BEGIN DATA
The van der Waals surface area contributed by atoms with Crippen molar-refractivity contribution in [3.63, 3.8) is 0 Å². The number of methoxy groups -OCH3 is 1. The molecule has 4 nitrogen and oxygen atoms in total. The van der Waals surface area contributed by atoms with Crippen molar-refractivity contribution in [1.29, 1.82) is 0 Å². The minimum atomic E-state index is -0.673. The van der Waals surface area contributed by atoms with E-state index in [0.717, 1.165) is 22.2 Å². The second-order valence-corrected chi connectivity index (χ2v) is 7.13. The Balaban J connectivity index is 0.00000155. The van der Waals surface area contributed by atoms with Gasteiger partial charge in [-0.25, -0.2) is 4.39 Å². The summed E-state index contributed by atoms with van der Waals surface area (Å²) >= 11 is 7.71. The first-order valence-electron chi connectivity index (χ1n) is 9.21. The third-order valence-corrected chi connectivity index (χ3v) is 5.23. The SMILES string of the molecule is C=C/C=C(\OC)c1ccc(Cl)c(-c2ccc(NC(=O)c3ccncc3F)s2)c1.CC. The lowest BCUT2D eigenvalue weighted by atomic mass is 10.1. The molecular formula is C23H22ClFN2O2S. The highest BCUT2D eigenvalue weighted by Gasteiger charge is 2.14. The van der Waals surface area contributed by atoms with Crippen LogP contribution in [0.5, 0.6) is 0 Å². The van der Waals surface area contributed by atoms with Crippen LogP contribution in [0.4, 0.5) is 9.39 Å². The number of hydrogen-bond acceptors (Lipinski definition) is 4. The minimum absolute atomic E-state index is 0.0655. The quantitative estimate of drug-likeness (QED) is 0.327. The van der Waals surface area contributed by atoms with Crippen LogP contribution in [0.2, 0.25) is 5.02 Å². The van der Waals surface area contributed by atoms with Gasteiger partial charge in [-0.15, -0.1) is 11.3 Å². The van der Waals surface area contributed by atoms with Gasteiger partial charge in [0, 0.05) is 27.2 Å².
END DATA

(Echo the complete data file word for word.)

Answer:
The van der Waals surface area contributed by atoms with Crippen molar-refractivity contribution in [3.63, 3.8) is 0 Å². The number of methoxy groups -OCH3 is 1. The molecule has 4 nitrogen and oxygen atoms in total. The van der Waals surface area contributed by atoms with Crippen molar-refractivity contribution in [1.29, 1.82) is 0 Å². The minimum atomic E-state index is -0.673. The van der Waals surface area contributed by atoms with E-state index in [0.717, 1.165) is 22.2 Å². The second-order valence-corrected chi connectivity index (χ2v) is 7.13. The Balaban J connectivity index is 0.00000155. The van der Waals surface area contributed by atoms with Gasteiger partial charge in [-0.25, -0.2) is 4.39 Å². The summed E-state index contributed by atoms with van der Waals surface area (Å²) >= 11 is 7.71. The first-order valence-electron chi connectivity index (χ1n) is 9.21. The third-order valence-corrected chi connectivity index (χ3v) is 5.23. The SMILES string of the molecule is C=C/C=C(\OC)c1ccc(Cl)c(-c2ccc(NC(=O)c3ccncc3F)s2)c1.CC. The lowest BCUT2D eigenvalue weighted by atomic mass is 10.1. The molecular formula is C23H22ClFN2O2S. The highest BCUT2D eigenvalue weighted by Gasteiger charge is 2.14. The van der Waals surface area contributed by atoms with Crippen LogP contribution in [0.5, 0.6) is 0 Å². The van der Waals surface area contributed by atoms with Crippen LogP contribution in [0.4, 0.5) is 9.39 Å². The number of hydrogen-bond acceptors (Lipinski definition) is 4. The minimum absolute atomic E-state index is 0.0655. The quantitative estimate of drug-likeness (QED) is 0.327. The van der Waals surface area contributed by atoms with Crippen LogP contribution in [0.2, 0.25) is 5.02 Å². The van der Waals surface area contributed by atoms with Gasteiger partial charge in [-0.15, -0.1) is 11.3 Å². The van der Waals surface area contributed by atoms with Gasteiger partial charge in [0, 0.05) is 27.2 Å².